We’re paying homage this week to a literary classic from JBS Haldane, who probably embodied the spirit of playful irreverence better than any scientist before or since. This was his response to the cancer diagnosis that ultimately claimed his life.
I wish I had the voice of Homer
To sing of rectal carcinoma,
Which kills a lot more chaps, in fact,
Than were bumped off when Troy was sacked.
Yet, thanks to modern surgeon’s skills,
It can be killed before it kills
Upon a scientific basis
In nineteen out of twenty cases.
I noticed I was passing blood
(Only a few drops, not a flood).
So pausing on my homeward way
From Tallahassee to Bombay
I asked a doctor, now my friend,
To peer into my hinder end,
To prove or to disprove the rumour
That I had a malignant tumour.
They pumped in BaS04.
Till I could really stand no more,
And, when sufficient had been pressed in,
They photographed my large intestine,
In order to decide the issue
They next scraped out some bits of tissue.
(Before they did so, some good pal
Had knocked me out with pentothal,
Whose action is extremely quick,
And does not leave me feeling sick.)
The microscope returned the answer
That I had certainly got cancer,
So I was wheeled into the theatre
Where holes were made to make me better.
One set is in my perineum
Where I can feel, but can’t yet see ‘em.
Another made me like a kipper
Or female prey of Jack the Ripper,
Through this incision, I don’t doubt,
The neoplasm was taken out,
Along with colon, and lymph nodes
Where cancer cells might find abodes.
A third much smaller hole is meant
To function as a ventral vent:
So now I am like two-faced Janus
The only* god who sees his anus.
*In India there are several more
With extra faces, up to four,
But both in Brahma and in Shiva
I own myself an unbeliever.
I’ll swear, without the risk of perjury,
It was a snappy bit of surgery.
My rectum is a serious loss to me,
But I’ve a very neat colostomy,
And hope, as soon as I am able,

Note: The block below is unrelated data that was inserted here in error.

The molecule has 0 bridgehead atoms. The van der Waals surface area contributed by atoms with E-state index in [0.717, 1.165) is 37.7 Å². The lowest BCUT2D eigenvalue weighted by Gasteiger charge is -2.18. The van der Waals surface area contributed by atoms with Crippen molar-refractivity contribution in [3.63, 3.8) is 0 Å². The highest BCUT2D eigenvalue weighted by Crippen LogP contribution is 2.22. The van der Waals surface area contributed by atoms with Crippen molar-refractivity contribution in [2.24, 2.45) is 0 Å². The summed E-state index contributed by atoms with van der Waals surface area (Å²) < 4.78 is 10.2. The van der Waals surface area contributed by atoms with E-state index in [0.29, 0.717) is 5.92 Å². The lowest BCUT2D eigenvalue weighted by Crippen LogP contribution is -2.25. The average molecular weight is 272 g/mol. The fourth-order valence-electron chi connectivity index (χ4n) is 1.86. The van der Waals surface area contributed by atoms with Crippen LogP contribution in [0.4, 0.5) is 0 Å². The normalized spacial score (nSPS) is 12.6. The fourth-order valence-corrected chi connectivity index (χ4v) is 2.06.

To make it keep a fixed time-table.
So do not wait for aches and pains
To have a surgeon mend your drains;
If he says “cancer” you’re a dunce
Unless you have it out at once,
For if you wait it’s sure to swell,
And may have progeny as well.
My final word, before I’m done,
Is “Cancer can be rather fun”.
Thanks to the nurses and Nye Bevan
The NHS is quite like heaven
Provided one confronts the tumour
With a sufficient sense of humour.
I know that cancer often kills,
But so do cars and sleeping pills;
And it can hurt one till one sweats,
So can bad teeth and unpaid debts.
A spot of laughter, I am sure,
Often accelerates one’s cure;
So let us patients do our bit
To help the surgeons make us fit.
J. B. S. Haldane (1964)
Anecdotes about Haldane are legion, and tend to readily capture the sense of how brilliant yet utterly bonkers he was. Well worth investigating for those unfamiliar with the great man’s life, work, and outlook.
Possibly the most profound line here is “I know that cancer often kills / But so do cars and unpaid bills”. Mark Rylance’s character in the 2015 film “Bridge of Spies” captures a similar sentiment, though in a stoic rather than insouciant manner: asked why he’s not worried about his predicament, his response is simply “Would worrying help?”. Generally, it doesn’t.